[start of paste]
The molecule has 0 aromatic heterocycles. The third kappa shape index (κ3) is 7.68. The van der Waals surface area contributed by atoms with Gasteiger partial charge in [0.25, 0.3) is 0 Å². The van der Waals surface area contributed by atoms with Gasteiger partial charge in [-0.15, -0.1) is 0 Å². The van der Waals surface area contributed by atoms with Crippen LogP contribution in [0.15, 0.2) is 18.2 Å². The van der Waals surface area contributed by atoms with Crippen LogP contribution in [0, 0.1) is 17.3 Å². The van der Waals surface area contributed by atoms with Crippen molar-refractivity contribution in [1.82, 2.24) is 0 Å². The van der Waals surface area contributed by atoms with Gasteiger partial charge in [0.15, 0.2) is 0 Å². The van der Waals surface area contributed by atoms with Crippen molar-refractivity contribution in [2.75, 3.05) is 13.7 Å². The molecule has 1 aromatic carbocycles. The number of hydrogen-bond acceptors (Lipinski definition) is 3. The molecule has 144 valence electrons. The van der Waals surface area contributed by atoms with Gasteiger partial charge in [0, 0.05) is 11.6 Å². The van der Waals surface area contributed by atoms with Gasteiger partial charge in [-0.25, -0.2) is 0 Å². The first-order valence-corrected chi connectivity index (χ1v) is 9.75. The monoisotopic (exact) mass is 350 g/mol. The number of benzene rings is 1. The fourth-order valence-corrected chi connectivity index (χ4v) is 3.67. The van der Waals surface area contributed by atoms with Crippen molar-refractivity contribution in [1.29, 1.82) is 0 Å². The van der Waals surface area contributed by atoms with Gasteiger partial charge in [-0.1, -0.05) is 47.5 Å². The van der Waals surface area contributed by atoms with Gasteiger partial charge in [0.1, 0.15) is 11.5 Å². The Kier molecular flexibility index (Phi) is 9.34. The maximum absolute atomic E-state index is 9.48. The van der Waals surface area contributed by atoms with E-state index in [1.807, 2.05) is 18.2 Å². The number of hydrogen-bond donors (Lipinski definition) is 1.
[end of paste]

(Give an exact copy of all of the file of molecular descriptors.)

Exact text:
The molecule has 0 aromatic heterocycles. The third kappa shape index (κ3) is 7.68. The van der Waals surface area contributed by atoms with Gasteiger partial charge in [0.25, 0.3) is 0 Å². The van der Waals surface area contributed by atoms with Gasteiger partial charge in [-0.15, -0.1) is 0 Å². The van der Waals surface area contributed by atoms with Crippen LogP contribution in [0.15, 0.2) is 18.2 Å². The van der Waals surface area contributed by atoms with Crippen LogP contribution in [0, 0.1) is 17.3 Å². The van der Waals surface area contributed by atoms with Crippen molar-refractivity contribution in [1.82, 2.24) is 0 Å². The van der Waals surface area contributed by atoms with Gasteiger partial charge in [0.15, 0.2) is 0 Å². The van der Waals surface area contributed by atoms with Crippen molar-refractivity contribution in [2.75, 3.05) is 13.7 Å². The molecule has 1 aromatic carbocycles. The number of hydrogen-bond acceptors (Lipinski definition) is 3. The molecule has 144 valence electrons. The van der Waals surface area contributed by atoms with Gasteiger partial charge in [0, 0.05) is 11.6 Å². The van der Waals surface area contributed by atoms with Gasteiger partial charge in [-0.25, -0.2) is 0 Å². The first-order valence-corrected chi connectivity index (χ1v) is 9.75. The monoisotopic (exact) mass is 350 g/mol. The number of benzene rings is 1. The fourth-order valence-corrected chi connectivity index (χ4v) is 3.67. The van der Waals surface area contributed by atoms with Crippen molar-refractivity contribution in [1.29, 1.82) is 0 Å². The van der Waals surface area contributed by atoms with Gasteiger partial charge in [-0.1, -0.05) is 47.5 Å². The van der Waals surface area contributed by atoms with Gasteiger partial charge in [0.1, 0.15) is 11.5 Å². The Kier molecular flexibility index (Phi) is 9.34. The maximum absolute atomic E-state index is 9.48. The van der Waals surface area contributed by atoms with E-state index in [1.807, 2.05) is 18.2 Å². The number of hydrogen-bond donors (Lipinski definition) is 1.